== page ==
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2nd Test, Wanderers: Yet again, batting lets Team India down

It was purely because of Ravichandran Ashwin’s brisk 46 that the visitors’ first-innings total could go past 200

Sayak Banerjee Published 04.01.22, 02:04 AM
Marco Jansen (right) celebrates with Temba Bavuma after dismissing Rishabh Pant on Day I at the Wanderers.

Marco Jansen (right) celebrates with Temba Bavuma after dismissing Rishabh Pant on Day I at the Wanderers. Getty Images

Along with the task of taking India off to strong starts, KL Rahul has an additional job of leading India in the second and penultimate Test at the Wanderers in Johannesburg that began on Monday, as regular captain Virat Kohli was ruled out owing to upper back spasm.

Captaining India for the first time in Test cricket, Rahul won an important toss, and it never really seemed as if the added responsibility had any effect whatsoever on his batting. He came up with yet another crucial half-century, but the other batsmen couldn’t back his efforts up as India folded for a modest 202 on Day I of this second Test.


No wonder the day belonged to South Africa as at stumps on Monday, they were 35/1. For sure India would have felt much better had Rishabh Pant not shelled a relatively easy catch behind the stumps, allowing a reprieve to Keegan Petersen off Jasprit Bumrah’s bowling.

To add to India’s worries, Mohammed Siraj went off the field with a right hamstring issue. The pacer had troubled South Africa skipper Dean Elgar (11 batting) on quite a few occasions during the 3.5 overs he had bowled till then.

Even Bumrah was seen to be hobbling once. With not many runs to defend, unavailability of any of their key bowlers would be a massive blow to India.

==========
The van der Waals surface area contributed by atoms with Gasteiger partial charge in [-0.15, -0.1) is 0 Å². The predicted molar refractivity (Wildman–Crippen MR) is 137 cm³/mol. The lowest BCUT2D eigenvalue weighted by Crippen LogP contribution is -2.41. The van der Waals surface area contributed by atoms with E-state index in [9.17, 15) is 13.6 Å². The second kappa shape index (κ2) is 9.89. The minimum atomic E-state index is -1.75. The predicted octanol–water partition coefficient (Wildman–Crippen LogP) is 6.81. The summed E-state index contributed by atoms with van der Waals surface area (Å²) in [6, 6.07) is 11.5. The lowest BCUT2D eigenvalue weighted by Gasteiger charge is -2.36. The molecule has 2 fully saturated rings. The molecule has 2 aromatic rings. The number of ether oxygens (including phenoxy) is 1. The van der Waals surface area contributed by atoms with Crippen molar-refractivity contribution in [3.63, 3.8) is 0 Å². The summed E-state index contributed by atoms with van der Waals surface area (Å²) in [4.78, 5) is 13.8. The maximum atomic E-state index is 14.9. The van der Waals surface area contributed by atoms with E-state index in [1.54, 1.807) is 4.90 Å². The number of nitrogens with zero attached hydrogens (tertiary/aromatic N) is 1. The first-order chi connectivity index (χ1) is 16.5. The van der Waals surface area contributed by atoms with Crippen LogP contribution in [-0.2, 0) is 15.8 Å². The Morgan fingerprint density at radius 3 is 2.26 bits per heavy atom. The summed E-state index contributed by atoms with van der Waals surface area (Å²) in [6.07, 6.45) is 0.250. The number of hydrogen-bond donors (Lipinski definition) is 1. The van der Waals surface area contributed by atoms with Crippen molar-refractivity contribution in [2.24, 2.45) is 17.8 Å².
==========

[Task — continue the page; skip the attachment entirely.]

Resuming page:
That said, their batting disappointed once again, while the South African bowlers too deserve credit for learning from their mistakes in Centurion and making proper use of the tricky Wanderers pitch. Young left-arm quick Marco Jansen (4/31) was the pick of the Proteas bowlers, with comeback man Duanne Olivier (who replaced Wiaan Mulder) and spearhead Kagiso Rabada striking thrice each.

Rahul and Mayank Agarwal had again provided India with a steady start. But Jansen’s probing line found the edge of Mayank’s bat and soon after, India found themselves three down with not even 50 on the board.

Cheteshwar Pujara’s lean patch continued as Olivier got one to bounce a tad awkwardly and end his painstaking stay at the crease. Olivier had two in two as off the very next ball, Ajinkya Rahane played a poor, lazy shot to gift his wicket.

Vihari, who did well for India A in these conditions last month, couldn’t capitalise despite a let-off on nine. And a little before tea, Jansen had a well set Rahul erring as India then had lost half their side with just 116.

Ashwin cameo

It was purely because of Ashwin’s brisk 46 that India’s first-innings total could go past 200.

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